For years now, the companies that make billions of dollars selling us smartphones have been working feverishly to figure out what sort of pricey gadget they can sell us next.
They’ve experimented with smart glasses, virtual-reality headsets, and even smart socks. But gradually, one by one, they appear to have reached a consensus that the best place for us all to put our next tiny mobile computers is on our wrists.
Having arrived at this conclusion, these companies—Samsung, Sony, Apple, Microsoft, Nokia, LG, and many more—are pressing ahead despite a distinct dearth of enthusiasm on the part of the gadget-buying public. Analysts estimate that fewer than 2 million smartwatches were sold worldwide in 2013, despite splashy marketing campaigns by Samsung and plenty of hype for upstart Pebble. That’s not surprising when you consider that surveys found just one in five U.S. consumers had any interest in buying one.
What’s not yet clear is whether the problem with smartwatches is the concept or the execution. It could be that most people simply don’t want or need a second mobile computer, in which case all the cute kids in Star Wars costumes in the world won’t do much to boost sales. But it also may simply be that no one has yet built a half-decent one. Samsung has released six smartwatches in the past year alone, and not one has drawn raves.
There are signs, however, that the industry may finally be figuring out what works—and, at the same time, that the public’s resistance to the tech world’s shiny new things may be wearing down.
On Friday, Motorola released its first entry into the category, the Moto 360. It’s the sort of launch that tends to get tech bloggers buzzing—Motorola’s phones have long been critical darlings—but leave the average consumer unmoved. On cue, The Verge’s David Pierce gave the Moto 360 a glowing review, calling the handsome $249 timepiece “the smartwatch I’ve been waiting for.” Pierce wrote:
The Moto 360’s most impressive feature is that I stopped noticing it almost immediately. Whenever I wear the LG G Watch or the Samsung Gear Live, I’m constantly compelled to fidget with it; there’s this unexplainable feeling of having something alien on my wrist that is there because I need to use it. The 360, on the other hand, just vanished into the spot left on my wrist by the Seiko watch that conveniently died this week.
More surprising than the critical plaudits is that the public appears to have greeted the device’s launch with something other than indifference. Less than three hours after the watches went on sale on Motorola.com, the company announced that they were sold out, and that availability might continue to be limited for the foreseeable future “due to high demand.” The watches also appeared to sell out almost immediately on BestBuy.com.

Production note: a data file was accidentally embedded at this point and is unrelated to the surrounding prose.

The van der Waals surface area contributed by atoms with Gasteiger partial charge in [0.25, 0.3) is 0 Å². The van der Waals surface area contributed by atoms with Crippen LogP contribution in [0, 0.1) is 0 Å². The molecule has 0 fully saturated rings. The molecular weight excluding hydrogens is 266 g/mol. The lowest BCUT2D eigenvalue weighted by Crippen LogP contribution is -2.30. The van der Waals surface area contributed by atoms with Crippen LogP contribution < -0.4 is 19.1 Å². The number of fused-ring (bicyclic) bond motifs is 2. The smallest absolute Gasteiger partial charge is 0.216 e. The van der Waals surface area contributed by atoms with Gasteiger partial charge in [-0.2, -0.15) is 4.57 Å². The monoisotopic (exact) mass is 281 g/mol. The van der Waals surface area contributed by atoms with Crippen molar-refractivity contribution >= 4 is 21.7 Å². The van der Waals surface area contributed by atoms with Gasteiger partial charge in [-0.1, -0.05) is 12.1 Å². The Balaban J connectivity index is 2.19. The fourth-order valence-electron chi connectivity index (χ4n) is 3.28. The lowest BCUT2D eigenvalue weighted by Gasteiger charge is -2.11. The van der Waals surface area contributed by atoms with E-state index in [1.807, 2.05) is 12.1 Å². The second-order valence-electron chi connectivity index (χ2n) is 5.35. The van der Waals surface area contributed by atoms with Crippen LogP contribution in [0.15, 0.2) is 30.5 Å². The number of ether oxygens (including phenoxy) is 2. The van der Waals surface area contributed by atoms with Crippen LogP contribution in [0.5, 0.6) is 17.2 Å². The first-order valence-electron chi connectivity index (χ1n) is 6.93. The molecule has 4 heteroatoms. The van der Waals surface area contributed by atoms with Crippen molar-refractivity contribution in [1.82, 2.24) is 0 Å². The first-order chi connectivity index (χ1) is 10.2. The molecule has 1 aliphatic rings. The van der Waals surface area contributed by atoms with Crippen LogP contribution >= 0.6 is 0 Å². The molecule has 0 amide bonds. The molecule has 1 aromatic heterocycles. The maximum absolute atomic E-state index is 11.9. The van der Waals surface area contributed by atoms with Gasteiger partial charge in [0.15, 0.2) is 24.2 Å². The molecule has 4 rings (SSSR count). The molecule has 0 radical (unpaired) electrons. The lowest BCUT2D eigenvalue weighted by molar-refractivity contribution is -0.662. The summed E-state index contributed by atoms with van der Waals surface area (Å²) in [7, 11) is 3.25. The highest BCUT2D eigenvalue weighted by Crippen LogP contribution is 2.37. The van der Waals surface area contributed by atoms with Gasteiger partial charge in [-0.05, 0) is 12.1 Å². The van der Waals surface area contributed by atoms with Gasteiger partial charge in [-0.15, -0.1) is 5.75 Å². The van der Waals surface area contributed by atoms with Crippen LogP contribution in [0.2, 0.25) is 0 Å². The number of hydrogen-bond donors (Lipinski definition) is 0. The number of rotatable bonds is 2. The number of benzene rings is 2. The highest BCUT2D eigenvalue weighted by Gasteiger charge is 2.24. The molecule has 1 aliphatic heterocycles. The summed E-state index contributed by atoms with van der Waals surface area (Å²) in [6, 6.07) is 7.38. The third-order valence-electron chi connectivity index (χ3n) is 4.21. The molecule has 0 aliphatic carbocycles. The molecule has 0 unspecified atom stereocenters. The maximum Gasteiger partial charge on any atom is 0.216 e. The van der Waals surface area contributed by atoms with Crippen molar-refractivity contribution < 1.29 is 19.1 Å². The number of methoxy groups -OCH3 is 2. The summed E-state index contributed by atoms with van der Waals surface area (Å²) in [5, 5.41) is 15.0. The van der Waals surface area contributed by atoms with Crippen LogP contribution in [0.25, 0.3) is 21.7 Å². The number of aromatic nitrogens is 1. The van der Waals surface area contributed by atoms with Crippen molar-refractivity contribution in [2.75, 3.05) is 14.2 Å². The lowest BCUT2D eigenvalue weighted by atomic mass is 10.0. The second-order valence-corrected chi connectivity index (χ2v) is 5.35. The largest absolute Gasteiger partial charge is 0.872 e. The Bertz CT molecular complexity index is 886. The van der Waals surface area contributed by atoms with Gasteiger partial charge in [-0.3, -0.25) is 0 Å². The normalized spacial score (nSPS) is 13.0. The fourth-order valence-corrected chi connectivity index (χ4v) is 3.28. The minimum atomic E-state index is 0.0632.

Now, it’s possible that Motorola’s “high demand” might look a lot more like “low supply” if we could see the sales figures, which Motorola has not released. Perhaps the company is trying artificial scarcity as a PR tactic. Maybe it’s having production or supply-chain problems. Regardless, it seems clear that at least some people are genuinely excited about the Moto 360, given just how quickly the company’s supplies ran out. (The next chance to buy one may come at some brick-and-mortar Best Buy stores on Sept. 14.)
But if it is true that people are finally coming around to the idea of getting texts and email notifications on their wrists, that’s great news for Apple. Typically, Apple has been loath to introduce new gadgets until it’s certain that they’ll be greeted with raves and lines snaking out the door. On Tuesday, however, it is expected to make its first genuinely risky new product announcement in years: a flexible-screen wrist computer that links up with the iPhone and has already been popularly dubbed the iWatch.
Rumors are that the iWatch may not go on sale until next year. Apple similarly introduced the first iPhone and iPad several months before it was ready to begin selling them. Still, the public reaction to Tuesday’s announcement will be a good indicator of the public’s appetite for high-tech wrist wear. If fanboys and fangirls swoon, you can bet Samsung, Motorola, and the rest will kick their own efforts into high gear. On the other hand, if even Apple’s watch draws yawns, its rivals may start thinking about sending some of their designers back to the mobile-technology drawing board.
If there’s one technical obstacle that may still hinder even the finest efforts of companies like Motorola and Apple, it’s battery life. Both The Verge’s Pierce and the Wall Street Journal’s Joanna Stern report that they’ve been unable to get the Moto 360 to last a single full day on a charge, a limitation that Pierce rightly calls “unacceptable.”
Apple, meanwhile, is reportedly trying to “set low expectations” for the iWatch’s battery life as its engineers try to wring features like voice control, health monitoring, and mobile payments out of a circuit board the size of a postage stamp. The company is said to be working on wireless charging technology for the device to ease the inconvenience of re-powering it.
So is it time for you to buy a smartwatch? For most people, the answer is probably “not yet.” But the enthusiasm for the Motorola launch suggests that the early adopters, at least, are finally ready to bare their wrists and open their wallets. For the companies that are banking their futures on these gadgets, it’s about time.
Previously in Slate: